Finally, Esmeralda spoke again. "Long ago, when I was a little bit older than you are now, my parents took a journey and I went with them."

"We had to travel by boat and we went over the same ocean that your father did. It took us many days on the water, and then many weeks traveling beyond that to reach the land where my father had been born."

"My father's people were known for their wisdom and ability to create things. They lived in strange woven houses high up on the sides of cliffs."

"I remember my grandmother, she had very dark hair, like a young woman, that she wore in an intricate braided manner. But her skin was very thin and pale. And her nose was sharp and pointed. Her mouth was almost lipless."

"I was quite afraid of her, at first."

"But after a few days, I grew to like her. She would take me with her to gather things -- bits of bark and grasses, roots and berries, flowers and branches and leaves. She gave me names for all of them, and repeated them as often as I needed until I knew them."

"I had aunts and uncles there, too, and cousins. They were not all as solemn as my grandmother, but they all had a way of looking at one as if they were seeing through them to another place or time."

"But they were all very much older than I was, and had their own tasks and lessons. Only my grandmother had the time and the patience to take me along on her walks."

"My mother just sat in the little house, doing needlework. My father would bring her a beautiful hank of wool or linen -- it was very soft and shiny, and I never did learn what it was called in our language -- and my mother would work as long as there was light, stitching, knitting, mending. She was very fast, and very good. It was a skill that all my cousins and aunts and uncles did not have and they were grateful for her abilities."

"My father was gone most of the time with his brothers and the other villagers. They seemed to be working on something important, but they never spoke of it near me or my mother."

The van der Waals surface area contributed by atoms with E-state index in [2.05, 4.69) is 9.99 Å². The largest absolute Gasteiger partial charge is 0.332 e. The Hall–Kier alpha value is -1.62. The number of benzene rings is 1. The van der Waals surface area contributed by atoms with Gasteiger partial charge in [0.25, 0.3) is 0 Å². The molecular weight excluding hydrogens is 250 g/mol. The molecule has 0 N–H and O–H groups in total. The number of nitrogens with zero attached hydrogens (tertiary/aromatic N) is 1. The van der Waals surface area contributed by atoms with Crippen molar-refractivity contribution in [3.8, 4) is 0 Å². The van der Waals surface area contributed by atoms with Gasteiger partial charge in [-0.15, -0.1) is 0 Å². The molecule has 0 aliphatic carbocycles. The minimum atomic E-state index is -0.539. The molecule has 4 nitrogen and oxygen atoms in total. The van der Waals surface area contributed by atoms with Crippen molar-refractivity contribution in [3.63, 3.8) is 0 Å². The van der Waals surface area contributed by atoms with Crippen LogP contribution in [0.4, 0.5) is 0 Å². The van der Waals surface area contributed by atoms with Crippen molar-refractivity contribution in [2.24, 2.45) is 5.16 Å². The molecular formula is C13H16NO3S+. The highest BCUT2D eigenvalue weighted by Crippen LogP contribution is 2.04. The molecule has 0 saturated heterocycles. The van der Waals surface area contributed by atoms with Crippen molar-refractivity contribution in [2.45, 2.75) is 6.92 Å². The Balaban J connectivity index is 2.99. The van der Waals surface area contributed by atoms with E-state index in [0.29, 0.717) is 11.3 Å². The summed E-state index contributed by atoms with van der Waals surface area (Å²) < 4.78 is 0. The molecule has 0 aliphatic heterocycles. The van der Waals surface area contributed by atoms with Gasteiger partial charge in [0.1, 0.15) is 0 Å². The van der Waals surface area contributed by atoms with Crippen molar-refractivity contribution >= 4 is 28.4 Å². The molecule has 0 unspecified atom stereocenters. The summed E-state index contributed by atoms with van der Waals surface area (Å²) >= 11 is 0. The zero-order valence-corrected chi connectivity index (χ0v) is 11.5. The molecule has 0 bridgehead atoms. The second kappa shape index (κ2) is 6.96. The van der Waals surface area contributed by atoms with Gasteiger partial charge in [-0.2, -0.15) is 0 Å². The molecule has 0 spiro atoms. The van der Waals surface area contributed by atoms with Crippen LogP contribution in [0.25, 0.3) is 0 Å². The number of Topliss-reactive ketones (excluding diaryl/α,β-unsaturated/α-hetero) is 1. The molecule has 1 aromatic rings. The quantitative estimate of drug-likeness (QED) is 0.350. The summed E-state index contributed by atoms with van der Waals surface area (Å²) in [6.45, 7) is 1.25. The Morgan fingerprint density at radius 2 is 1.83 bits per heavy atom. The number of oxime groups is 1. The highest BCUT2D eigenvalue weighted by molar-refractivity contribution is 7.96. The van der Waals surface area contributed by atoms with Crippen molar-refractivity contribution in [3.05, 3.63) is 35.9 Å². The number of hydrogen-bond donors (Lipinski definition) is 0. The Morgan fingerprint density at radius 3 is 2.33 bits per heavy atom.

"Meantime, I climbed the cliffs with my grandmother, as spry as she was wrinkled, and walked the valleys, and paddled in the river on the warm days, looking for beautiful stones."

"We were there for a year and a day."

"The night before we left, my mother presented each of my relatives with a beautifully made robe. They were black when you looked at them one way, but rainbow colors when they moved. My father presented each one with a carved box."

Nan yawned and snuggled a little closer. Esmeralda gave her another gentle hug and kissed her forehead.

"My grandmother gave me a necklace, with a flask on it, and told me to guard it carefully and that I would someday know what it was for. She gave my mother a basket that could fold up very small, and a thin book. And to my father she gave a kiss."

"We left early in the morning, and did not look back at the village as we walked. When we came to the ocean, we got on a boat and came home. We did not look back."

"My parents never spoke of our travel unless asked, and to strangers they would say only that we have visited my father's family and spent some time with them so I would know them."

"And to me, they would smile and say -- remember..."

Nan snored gently and Esmeralda slipped her arm out from beneath the girl's head.

Carefully, she climbed out of bed and sat wrapped in an extra blanket in the chair by the window.

She watched the tops of the trees dancing in the moonlight, and watched the clouds as they scudded along, now thicker, now thinner, but never threatening rain.

She reached inside the neck of her shift and pulled out a delicate green and red vial. In soft, birdlike tones, she began singing a song of cliffs and updrafts, of the delight of the sunrise and the dark of the night.

She was there when the sky turned indigo, then pink, then violet and teal... and the clouds melted away like the dreams of children.

On the top of the mountain, the birds were gathering.